What is an Enduring Power of Attorney ?

Cosgrove Gaynard Solicitors

If for some reason you were unable to take care of yourself personally and financially what would happen?

What is an Enduring Power of Attorney ?

If for some reason you were unable to take care of yourself personally and financially what would happen?

If something should happen and you have not appointed an Attorney it may cause serious problems for your next of kin who may have to make you a ward of court to deal with your assets. This is a complicated, expensive and sometimes lengthy procedure and whilst your next of kin are waiting for this to complete your bills cannot be paid nor can your affairs be looked after.

Under the Powers of Attorney Act 1996 it is possible for you to make provision for these situations. An Enduring Power of Attorney (EPA) enables you to grant authority to a named person or persons (your Attorney) to act on your behalf and deal with your property and financial affairs in the event that you become unable to do so.

The Enduring Power of Attorney does not actually come into effect until such time as you are unable to act for yourself and have become or are becoming mentally incapable. No one likes to consider the possibility of their own mental incapacity however by signing an Enduring Power of Attorney you can ensure that your personal welfare and affairs are looked after by the persons you have chosen yourself.


Your solicitor prepares the necessary documentation which includes a statement from your doctor confirming you were of sound mind when making the EPA, a statement from your solicitor confirming you understood the legal effect of the document, written acceptance by your attorney or attorneys to act and written notification to two parties of the existence of the EPA. It is wise to store your Enduring Power of Attorney with your solicitor until such time as it may be required.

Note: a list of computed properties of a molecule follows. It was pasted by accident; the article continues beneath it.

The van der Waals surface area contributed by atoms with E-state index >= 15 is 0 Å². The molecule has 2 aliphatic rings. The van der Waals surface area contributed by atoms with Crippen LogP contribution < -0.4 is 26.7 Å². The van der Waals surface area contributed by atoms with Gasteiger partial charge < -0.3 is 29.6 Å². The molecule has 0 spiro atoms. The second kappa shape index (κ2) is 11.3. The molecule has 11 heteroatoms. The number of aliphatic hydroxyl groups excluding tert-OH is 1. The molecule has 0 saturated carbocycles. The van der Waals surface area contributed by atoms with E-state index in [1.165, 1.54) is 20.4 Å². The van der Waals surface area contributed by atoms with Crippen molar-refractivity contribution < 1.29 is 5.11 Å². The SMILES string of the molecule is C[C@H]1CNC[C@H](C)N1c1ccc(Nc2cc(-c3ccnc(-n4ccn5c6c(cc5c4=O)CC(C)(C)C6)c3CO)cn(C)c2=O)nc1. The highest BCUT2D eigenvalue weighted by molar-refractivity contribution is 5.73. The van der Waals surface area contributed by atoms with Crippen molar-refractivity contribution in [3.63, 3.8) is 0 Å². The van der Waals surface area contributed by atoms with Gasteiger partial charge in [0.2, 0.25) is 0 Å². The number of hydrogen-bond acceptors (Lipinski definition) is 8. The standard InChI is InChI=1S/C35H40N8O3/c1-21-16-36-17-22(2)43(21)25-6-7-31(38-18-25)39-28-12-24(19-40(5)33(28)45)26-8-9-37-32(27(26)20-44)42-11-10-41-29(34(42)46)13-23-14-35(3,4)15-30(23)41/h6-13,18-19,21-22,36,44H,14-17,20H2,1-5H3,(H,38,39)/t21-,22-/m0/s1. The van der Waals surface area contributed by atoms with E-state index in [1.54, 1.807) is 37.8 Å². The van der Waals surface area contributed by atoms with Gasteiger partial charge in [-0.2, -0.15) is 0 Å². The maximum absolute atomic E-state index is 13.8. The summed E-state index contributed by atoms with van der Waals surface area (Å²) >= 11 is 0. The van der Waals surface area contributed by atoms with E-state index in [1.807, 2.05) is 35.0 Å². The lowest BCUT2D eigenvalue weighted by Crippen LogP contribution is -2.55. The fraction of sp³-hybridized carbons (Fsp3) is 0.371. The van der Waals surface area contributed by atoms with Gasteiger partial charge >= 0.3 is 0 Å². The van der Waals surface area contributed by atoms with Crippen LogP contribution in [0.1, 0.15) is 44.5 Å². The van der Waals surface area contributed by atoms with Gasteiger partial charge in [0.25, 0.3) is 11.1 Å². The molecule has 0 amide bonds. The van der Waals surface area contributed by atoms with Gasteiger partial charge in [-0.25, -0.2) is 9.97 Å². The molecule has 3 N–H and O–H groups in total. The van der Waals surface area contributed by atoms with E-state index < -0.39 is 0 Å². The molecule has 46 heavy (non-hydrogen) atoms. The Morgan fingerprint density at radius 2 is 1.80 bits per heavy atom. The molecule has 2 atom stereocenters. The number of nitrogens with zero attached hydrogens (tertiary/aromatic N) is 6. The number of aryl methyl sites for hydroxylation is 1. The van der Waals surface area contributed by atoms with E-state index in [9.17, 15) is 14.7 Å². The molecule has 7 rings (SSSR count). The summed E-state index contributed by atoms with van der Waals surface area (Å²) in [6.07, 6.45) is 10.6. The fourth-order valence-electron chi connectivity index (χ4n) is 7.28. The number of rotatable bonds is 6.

An Enduring Power of Attorney can contain restrictions and the powers granted to your Attorney can be tailored to your own requirements. The 1996 Powers of Attorney Act provides that an Enduring Power of Attorney  may give the Attorney power to act on the Donor’s behalf in relation to any one or more of the following:-

All or a specified part of the Donor’s property

All or a specified part of the Donor’s business or financial affairs

To make personal care decisions affecting the Donor

To make appropriate gifts to any of the Donor’s relations or friends or favourite charity of the Donor

To make any such powers subject to conditions and restrictions.


Personal care decisions must be made in the Donor’s best interest and can include the following decisions:-

Where the donor should live

With whom the Donor should live;

Whom the Donor should see and not see

What training or rehabilitation the Donor should get

The Donor’s diet and dress

Who may inspect the Donor’s personal papers

What housing, Social Welfare or other benefits the Donor needs.

However, the Donor is under no legal obligation to give the Attorney power to make any personal care decisions and can limit the Attorney’s role to the business or financial affairs only of the Donor.

In summary an Enduring Power of Attorney is strongly recommended for anyone who wants to minimise the legal problems their next of kin may face should they become mentally incapacitated in the future.


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